Am Fam Physician. 2008 Mar 15;77(6):842.
Background: Fruits and vegetables may have a role in decreasing breast cancer risk because they contain anticarcinogens. In addition, high-fat diets appear to increase this risk. It is less clear if a diet high in fruit and vegetables and low in fat has a beneficial impact on breast cancer recurrence. One study found that reducing fat intake prolonged relapse-free survival, although the effect was small. The Women's Healthy Eating and Living trial studied the effect of a diet high in fruits, vegetables, and fiber and low in fat on breast cancer recurrence.
The Study: Patients with breast cancer were randomized to an intensive dietary intervention group or a comparison group instructed to consume five portions of fruits and vegetables a day. Eligibility criteria included women with primary operable stage I through stage IIA breast cancer diagnosed between 18 and 70 years of age and within the previous four years. The intensive dietary intervention group received frequent phone interventions, 12 cooking classes, monthly newsletters, and had a targeted daily intake of five vegetable servings, 16 oz of vegetable juice, three fruit servings, 30 g of fiber, and 15 to 20 percent of calories from fat. The comparison group received printed material recommending five servings of fruit and vegetables daily, with follow-up newsletters and an offer of up to four cooking classes. Dietary intake was measured for all participants by 24-hour recall occurring at baseline, one year, four years, and six years. In addition, 50 percent of participants were contacted randomly at various study points for diet assessment. Information was also gathered on breast cancer risk and health status. Outcome measurements were breast cancer recurrence or new primary cancer, or death from any cause.
Results: Of the 7,572 women originally screened, 1,537 were included in the intervention group and 1,551 in the comparison group. No significant differences in diet, mean body weight, or energy intake were observed between groups at baseline. Six years later, a large difference in dietary patterns was observed in the intervention group compared with baseline, whereas the comparison group showed only modest changes. Participants in the intervention group averaged 7.8 daily servings of vegetables at one year, and were able to maintain a similarly high intake over the following years. At year 4, the intervention group was consuming 65 percent more vegetable servings, 25 percent more fruit servings, 30 percent more fiber, and 13 percent less energy from fat than the comparison group. These differences were all statistically significant and corroborated by differences in plasma carotenoid levels. There were no significant differences at any time between groups in overall energy intake and body weight.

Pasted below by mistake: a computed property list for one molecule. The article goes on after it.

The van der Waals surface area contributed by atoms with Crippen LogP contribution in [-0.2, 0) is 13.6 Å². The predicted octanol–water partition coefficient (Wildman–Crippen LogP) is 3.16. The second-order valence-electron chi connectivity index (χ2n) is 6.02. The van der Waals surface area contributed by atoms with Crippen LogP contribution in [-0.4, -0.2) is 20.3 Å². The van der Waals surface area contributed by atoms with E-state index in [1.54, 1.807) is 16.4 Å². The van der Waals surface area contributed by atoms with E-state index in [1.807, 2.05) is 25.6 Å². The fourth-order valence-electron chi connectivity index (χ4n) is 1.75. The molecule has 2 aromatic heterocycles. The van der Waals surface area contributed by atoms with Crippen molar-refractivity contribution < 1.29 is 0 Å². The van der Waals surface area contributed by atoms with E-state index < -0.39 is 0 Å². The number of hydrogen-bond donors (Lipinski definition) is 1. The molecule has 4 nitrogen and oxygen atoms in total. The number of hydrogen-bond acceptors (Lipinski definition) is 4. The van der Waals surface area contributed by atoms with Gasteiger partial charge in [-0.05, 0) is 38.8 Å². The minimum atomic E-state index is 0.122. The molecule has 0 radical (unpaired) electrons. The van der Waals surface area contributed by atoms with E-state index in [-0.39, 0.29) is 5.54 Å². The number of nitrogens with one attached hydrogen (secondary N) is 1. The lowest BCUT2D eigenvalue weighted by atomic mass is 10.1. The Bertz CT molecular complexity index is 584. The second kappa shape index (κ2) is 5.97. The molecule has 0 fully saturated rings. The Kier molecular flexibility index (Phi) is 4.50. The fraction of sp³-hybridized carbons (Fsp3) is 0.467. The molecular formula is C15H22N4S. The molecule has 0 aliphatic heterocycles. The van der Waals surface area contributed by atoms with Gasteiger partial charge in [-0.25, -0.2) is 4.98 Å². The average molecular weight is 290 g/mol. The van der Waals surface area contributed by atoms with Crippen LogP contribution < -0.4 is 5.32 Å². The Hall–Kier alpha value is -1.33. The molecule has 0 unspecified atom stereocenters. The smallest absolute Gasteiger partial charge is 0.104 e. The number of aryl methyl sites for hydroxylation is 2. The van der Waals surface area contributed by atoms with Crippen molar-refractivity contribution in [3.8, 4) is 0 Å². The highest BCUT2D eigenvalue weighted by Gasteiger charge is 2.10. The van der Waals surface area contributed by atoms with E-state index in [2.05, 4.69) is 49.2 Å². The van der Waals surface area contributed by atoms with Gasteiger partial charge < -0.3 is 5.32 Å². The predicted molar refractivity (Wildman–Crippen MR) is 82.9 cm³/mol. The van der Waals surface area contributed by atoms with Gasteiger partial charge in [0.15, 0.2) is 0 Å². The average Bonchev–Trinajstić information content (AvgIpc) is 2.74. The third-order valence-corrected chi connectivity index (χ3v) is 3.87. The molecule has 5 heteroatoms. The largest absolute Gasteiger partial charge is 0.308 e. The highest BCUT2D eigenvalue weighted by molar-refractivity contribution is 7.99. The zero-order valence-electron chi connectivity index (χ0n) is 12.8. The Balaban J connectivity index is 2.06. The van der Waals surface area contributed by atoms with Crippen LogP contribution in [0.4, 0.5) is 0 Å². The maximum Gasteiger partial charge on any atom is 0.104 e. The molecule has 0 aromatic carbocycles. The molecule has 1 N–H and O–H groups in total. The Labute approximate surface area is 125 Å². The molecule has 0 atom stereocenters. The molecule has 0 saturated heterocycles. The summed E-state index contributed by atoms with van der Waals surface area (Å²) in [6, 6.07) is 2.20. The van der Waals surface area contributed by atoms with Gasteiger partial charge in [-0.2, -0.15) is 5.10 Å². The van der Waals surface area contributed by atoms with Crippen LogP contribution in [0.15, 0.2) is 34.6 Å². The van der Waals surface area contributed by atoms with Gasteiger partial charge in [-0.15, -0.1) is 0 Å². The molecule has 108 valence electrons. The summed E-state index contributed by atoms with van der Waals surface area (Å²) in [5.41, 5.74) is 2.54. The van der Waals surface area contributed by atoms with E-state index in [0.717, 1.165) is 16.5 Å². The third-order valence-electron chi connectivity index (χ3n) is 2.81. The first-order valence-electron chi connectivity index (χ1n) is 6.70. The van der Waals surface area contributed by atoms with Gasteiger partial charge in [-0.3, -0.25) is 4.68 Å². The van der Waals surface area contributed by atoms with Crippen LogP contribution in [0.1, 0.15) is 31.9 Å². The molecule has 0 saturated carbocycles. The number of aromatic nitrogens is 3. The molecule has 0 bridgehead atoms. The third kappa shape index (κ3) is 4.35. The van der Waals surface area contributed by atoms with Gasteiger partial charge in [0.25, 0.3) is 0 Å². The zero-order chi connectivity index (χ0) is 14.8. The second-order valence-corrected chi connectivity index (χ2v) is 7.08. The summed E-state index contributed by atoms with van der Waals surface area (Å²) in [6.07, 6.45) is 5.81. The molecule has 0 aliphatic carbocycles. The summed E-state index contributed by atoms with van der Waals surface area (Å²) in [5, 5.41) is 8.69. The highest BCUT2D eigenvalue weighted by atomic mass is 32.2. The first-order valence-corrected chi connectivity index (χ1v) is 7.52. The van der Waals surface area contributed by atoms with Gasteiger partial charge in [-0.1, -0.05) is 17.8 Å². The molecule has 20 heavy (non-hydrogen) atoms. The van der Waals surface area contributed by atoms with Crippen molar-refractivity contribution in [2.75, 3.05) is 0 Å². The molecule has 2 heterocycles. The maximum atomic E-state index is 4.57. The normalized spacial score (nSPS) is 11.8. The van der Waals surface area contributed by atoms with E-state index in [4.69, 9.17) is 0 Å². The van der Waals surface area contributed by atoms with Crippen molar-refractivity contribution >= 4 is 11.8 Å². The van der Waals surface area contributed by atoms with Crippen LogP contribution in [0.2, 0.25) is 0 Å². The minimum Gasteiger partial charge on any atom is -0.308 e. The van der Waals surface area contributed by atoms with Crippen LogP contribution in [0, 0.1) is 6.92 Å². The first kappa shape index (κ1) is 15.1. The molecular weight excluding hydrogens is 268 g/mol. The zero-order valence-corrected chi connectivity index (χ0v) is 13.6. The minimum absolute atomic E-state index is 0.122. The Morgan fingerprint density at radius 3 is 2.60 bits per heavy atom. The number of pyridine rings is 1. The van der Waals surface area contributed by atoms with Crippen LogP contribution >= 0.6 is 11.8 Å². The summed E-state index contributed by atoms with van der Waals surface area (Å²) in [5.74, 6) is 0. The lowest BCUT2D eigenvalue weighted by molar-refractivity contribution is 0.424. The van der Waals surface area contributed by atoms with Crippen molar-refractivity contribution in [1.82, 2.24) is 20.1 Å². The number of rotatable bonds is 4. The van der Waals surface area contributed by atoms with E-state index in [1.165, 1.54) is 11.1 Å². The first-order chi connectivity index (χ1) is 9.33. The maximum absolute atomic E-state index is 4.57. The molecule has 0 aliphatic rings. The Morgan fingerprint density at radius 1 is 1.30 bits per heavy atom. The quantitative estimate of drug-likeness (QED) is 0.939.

Of the 518 participants with breast cancer recurrence or new primary breast cancer, 256 (16.7 percent) were in the intervention group and 262 (16.9 percent) in the comparison group, indicating no significant difference. These results remained unchanged after adjustment for potential confounding factors. Of the 315 women who died (most from breast cancer), 155 (10.1 percent) were in the intervention group and 160 (10.3 percent) were in the comparison group. Group effects by quartile analysis did not yield any new findings.
Conclusion: In this seven-year study, very high levels of fruit and vegetable consumption did not delay or prevent breast cancer recurrence in women with a history of breast cancer, nor did this diet alter mortality. The beneficial impact on disease-free survival observed in previous studies may have been because of weight-loss differences rather than dietary composition. This study does not rule out the possibility that weight loss and physical exercise have survival benefits for patients with breast cancer.
Pierce JP, et al. Influence of a diet very high in vegetables, fruit, and fiber and low in fat on prognosis following treatment for breast cancer. The Women's Healthy Eating and Living (WHEL) randomized trial. JAMA. July 18, 2007;298(3):289–298.
Copyright © 2008 by the American Academy of Family Physicians.
This content is owned by the AAFP. A person viewing it online may make one printout of the material and may use that printout only for his or her personal, non-commercial reference. This material may not otherwise be downloaded, copied, printed, stored, transmitted or reproduced in any medium, whether now known or later invented, except as authorized in writing by the AAFP. Contact email@example.com for copyright questions and/or permission requests.
Want to use this article elsewhere? Get Permissions